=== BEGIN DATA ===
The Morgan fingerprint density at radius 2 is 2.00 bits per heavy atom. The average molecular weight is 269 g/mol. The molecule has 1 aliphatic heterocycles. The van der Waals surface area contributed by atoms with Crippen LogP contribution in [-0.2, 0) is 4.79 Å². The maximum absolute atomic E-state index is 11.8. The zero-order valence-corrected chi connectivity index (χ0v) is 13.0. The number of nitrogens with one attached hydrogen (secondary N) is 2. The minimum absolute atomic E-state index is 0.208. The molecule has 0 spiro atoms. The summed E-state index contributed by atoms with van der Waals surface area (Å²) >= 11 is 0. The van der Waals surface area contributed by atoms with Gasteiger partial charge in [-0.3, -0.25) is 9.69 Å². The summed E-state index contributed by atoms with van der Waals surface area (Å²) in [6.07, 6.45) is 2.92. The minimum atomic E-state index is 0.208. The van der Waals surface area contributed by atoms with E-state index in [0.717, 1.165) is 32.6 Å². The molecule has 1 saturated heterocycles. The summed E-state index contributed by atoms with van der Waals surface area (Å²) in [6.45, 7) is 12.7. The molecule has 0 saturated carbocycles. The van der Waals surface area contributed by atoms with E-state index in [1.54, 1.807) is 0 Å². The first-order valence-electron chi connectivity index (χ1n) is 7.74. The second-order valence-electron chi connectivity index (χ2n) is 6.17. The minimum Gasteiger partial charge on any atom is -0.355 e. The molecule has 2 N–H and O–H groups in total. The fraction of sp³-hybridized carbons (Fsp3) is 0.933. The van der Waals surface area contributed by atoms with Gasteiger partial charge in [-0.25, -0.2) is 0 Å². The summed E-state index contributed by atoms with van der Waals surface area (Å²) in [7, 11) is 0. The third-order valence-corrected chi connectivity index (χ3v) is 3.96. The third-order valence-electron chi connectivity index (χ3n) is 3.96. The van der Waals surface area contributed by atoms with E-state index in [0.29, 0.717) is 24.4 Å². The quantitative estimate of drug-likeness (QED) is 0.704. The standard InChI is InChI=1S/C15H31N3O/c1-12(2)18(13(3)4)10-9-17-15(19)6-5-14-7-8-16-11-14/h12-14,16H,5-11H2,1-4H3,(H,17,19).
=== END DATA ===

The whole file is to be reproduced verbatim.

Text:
The Morgan fingerprint density at radius 2 is 2.00 bits per heavy atom. The average molecular weight is 269 g/mol. The molecule has 1 aliphatic heterocycles. The van der Waals surface area contributed by atoms with Crippen LogP contribution in [-0.2, 0) is 4.79 Å². The maximum absolute atomic E-state index is 11.8. The zero-order valence-corrected chi connectivity index (χ0v) is 13.0. The number of nitrogens with one attached hydrogen (secondary N) is 2. The minimum absolute atomic E-state index is 0.208. The molecule has 0 spiro atoms. The summed E-state index contributed by atoms with van der Waals surface area (Å²) >= 11 is 0. The van der Waals surface area contributed by atoms with Gasteiger partial charge in [-0.3, -0.25) is 9.69 Å². The summed E-state index contributed by atoms with van der Waals surface area (Å²) in [6.07, 6.45) is 2.92. The minimum atomic E-state index is 0.208. The van der Waals surface area contributed by atoms with E-state index in [0.717, 1.165) is 32.6 Å². The molecule has 1 saturated heterocycles. The summed E-state index contributed by atoms with van der Waals surface area (Å²) in [6.45, 7) is 12.7. The molecule has 0 saturated carbocycles. The van der Waals surface area contributed by atoms with E-state index in [1.54, 1.807) is 0 Å². The first-order valence-electron chi connectivity index (χ1n) is 7.74. The second-order valence-electron chi connectivity index (χ2n) is 6.17. The minimum Gasteiger partial charge on any atom is -0.355 e. The molecule has 2 N–H and O–H groups in total. The fraction of sp³-hybridized carbons (Fsp3) is 0.933. The van der Waals surface area contributed by atoms with Gasteiger partial charge in [-0.25, -0.2) is 0 Å². The summed E-state index contributed by atoms with van der Waals surface area (Å²) in [7, 11) is 0. The third-order valence-corrected chi connectivity index (χ3v) is 3.96. The third-order valence-electron chi connectivity index (χ3n) is 3.96. The van der Waals surface area contributed by atoms with E-state index in [0.29, 0.717) is 24.4 Å². The quantitative estimate of drug-likeness (QED) is 0.704. The standard InChI is InChI=1S/C15H31N3O/c1-12(2)18(13(3)4)10-9-17-15(19)6-5-14-7-8-16-11-14/h12-14,16H,5-11H2,1-4H3,(H,17,19).